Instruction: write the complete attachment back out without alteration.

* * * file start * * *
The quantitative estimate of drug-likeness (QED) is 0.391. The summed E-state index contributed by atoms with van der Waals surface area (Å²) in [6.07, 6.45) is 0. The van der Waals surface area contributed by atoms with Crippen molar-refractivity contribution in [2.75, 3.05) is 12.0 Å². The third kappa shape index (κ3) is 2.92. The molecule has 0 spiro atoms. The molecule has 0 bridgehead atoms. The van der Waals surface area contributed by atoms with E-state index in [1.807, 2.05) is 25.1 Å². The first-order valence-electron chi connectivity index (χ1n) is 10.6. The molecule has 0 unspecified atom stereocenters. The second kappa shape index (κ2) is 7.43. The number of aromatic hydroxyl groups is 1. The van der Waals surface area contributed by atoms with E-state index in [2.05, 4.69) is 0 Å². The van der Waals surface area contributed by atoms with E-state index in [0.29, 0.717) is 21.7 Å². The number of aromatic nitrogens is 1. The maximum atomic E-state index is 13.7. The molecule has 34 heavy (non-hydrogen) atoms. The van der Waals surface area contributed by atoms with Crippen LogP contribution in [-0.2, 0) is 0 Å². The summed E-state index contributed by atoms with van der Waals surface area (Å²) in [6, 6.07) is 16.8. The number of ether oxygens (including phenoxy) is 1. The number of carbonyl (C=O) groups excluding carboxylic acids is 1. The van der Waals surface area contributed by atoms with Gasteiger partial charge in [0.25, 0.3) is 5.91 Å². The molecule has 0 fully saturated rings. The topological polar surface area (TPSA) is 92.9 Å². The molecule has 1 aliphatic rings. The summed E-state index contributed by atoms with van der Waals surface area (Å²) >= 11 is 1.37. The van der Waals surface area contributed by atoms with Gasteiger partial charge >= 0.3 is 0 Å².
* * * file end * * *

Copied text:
The quantitative estimate of drug-likeness (QED) is 0.391. The summed E-state index contributed by atoms with van der Waals surface area (Å²) in [6.07, 6.45) is 0. The van der Waals surface area contributed by atoms with Crippen molar-refractivity contribution in [2.75, 3.05) is 12.0 Å². The third kappa shape index (κ3) is 2.92. The molecule has 0 spiro atoms. The molecule has 0 bridgehead atoms. The van der Waals surface area contributed by atoms with E-state index in [1.807, 2.05) is 25.1 Å². The first-order valence-electron chi connectivity index (χ1n) is 10.6. The molecule has 0 unspecified atom stereocenters. The second kappa shape index (κ2) is 7.43. The number of aromatic hydroxyl groups is 1. The van der Waals surface area contributed by atoms with E-state index in [2.05, 4.69) is 0 Å². The van der Waals surface area contributed by atoms with E-state index in [0.29, 0.717) is 21.7 Å². The number of aromatic nitrogens is 1. The maximum atomic E-state index is 13.7. The molecule has 34 heavy (non-hydrogen) atoms. The van der Waals surface area contributed by atoms with Crippen LogP contribution in [-0.2, 0) is 0 Å². The summed E-state index contributed by atoms with van der Waals surface area (Å²) in [6, 6.07) is 16.8. The number of ether oxygens (including phenoxy) is 1. The number of carbonyl (C=O) groups excluding carboxylic acids is 1. The van der Waals surface area contributed by atoms with Gasteiger partial charge in [0.25, 0.3) is 5.91 Å². The molecule has 0 fully saturated rings. The topological polar surface area (TPSA) is 92.9 Å². The molecule has 1 aliphatic rings. The summed E-state index contributed by atoms with van der Waals surface area (Å²) >= 11 is 1.37. The van der Waals surface area contributed by atoms with Gasteiger partial charge >= 0.3 is 0 Å².